This Week’s Awesome Tech Stories From Around the Web (Through August 15)


A College Kid’s Fake AI-Generated Blog Fooled Tens of Thousands. This Is How He Created It.
Karen Hao | MIT Technology Review
“At the start of the week, Liam Porr had only heard of GPT-3. By the end, the college student had used the AI model to produce an entirely fake blog under a fake name. It was meant as a fun experiment. But then one of his posts found its way to the number-one spot on Hacker News. Few people noticed that his blog was completely AI-generated. Some even hit ‘Subscribe.'”


The First Gene-Edited Squid in History Is a Biological Breakthrough
Emily Mullin | One Zero
“Scientists have long marveled at these sophisticated behaviors and have tried to understand why these tentacled creatures are so intelligent. Gene editing may be able to help researchers unravel the mysteries of the cephalopod brain. But until now, it’s been too hard to do—in part because cephalopod embryos are protected by a hard outer layer that makes manipulating them difficult.”


New Audio Deepfake AI Narrates Reddit Thread as David Attenborough
Luke Dormehl | Digital Trends
“Sir David Attenborough, wildlife documentary broadcaster and natural historian, is an international treasure who must be protected at all costs. Now 94, Attenborough is still finding new dark recesses to explore on Planet Earth—including the r/Relationships and r/AskReddit boards on Reddit. Well, kind of.”


Robotic Chameleon Tongue Snatches Nearby Objects in the Blink of an Eye
Michelle Hampson and Evan Ackerman | IEEE Spectrum
“Chameleons may be slow-moving lizards, but their tongues can accelerate at astounding speeds, snatching insects before they have any chance of fleeing. Inspired by this remarkable skill, researchers in South Korea have developed a robotic tongue that springs forth quickly to snatch up nearby items.”


Android Is Becoming a Worldwide Earthquake Detection Network
Dieter Bohn | The Verge
“It’s a feature made possible through Google’s strengths: the staggering numbers of Android phones around the world and clever use of algorithms on big data. As with its collaboration with Apple on exposure tracing and other Android features like car crash detection and emergency location services, it shows that there are untapped ways that smartphones could be used for something more important than doomscrolling.”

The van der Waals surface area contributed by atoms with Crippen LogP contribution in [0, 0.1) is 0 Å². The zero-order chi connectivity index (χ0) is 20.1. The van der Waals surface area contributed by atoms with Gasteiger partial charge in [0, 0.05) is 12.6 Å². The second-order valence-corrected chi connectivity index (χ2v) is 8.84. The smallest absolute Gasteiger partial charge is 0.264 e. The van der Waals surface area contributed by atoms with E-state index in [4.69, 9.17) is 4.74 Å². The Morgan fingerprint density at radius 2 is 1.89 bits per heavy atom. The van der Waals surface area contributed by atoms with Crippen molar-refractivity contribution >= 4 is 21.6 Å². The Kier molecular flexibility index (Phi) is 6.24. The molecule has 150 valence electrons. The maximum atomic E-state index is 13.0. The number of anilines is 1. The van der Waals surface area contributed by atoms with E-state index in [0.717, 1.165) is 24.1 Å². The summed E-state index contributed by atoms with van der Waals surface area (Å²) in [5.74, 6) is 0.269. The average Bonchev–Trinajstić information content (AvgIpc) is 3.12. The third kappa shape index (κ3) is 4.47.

‘Terror Crocodile’ the Size of a Bus Fed on Dinosaurs, Study Says
Johnny Diaz | The New York Times
“‘Deinosuchus was a giant that must have terrorized dinosaurs that came to the water’s edge to drink,’ [Adam Cossette, a vertebrate paleobiologist who led the study,] said in a statement. ‘Until now, the complete animal was unknown. These new specimens we’ve examined reveal a bizarre, monstrous predator.'”


This Pacific Island Nation Plans to Raise Itself Above the Ocean to Survive Sea Level Rise
Adele Peters | Fast Company
“The previous president of Kiribati, a low-lying island nation in the Pacific, predicted that the country’s citizens would eventually become climate refugees, forced to relocate as sea level rise puts the islands underwater. But a new president elected in June now plans to elevate key areas of land above the rising seas instead.”


Digitizing Burning Man
Lucas Matney | Tech Crunch
“Going virtual is an unprecedented move for an event that’s mere existence already seems to defy precedent. …’I’ve fallen in love with this idea that at some point in the future, some PhD student in 300 years time is going to write a thesis on the first online Burning Man, because it does feel like an extraordinary moment of avant garde imagineering for what the future of human online interaction looks like,’ Cooke tells TechCrunch.”

Image credit: Francesco Ungaro / Unsplash

Singularity Hub Staff
Singularity Hub Staff
Singularity Hub chronicles technological progress by highlighting the breakthroughs and issues shaping the future as well as supporting a global community of smart, passionate, action-oriented people who want to change the world.
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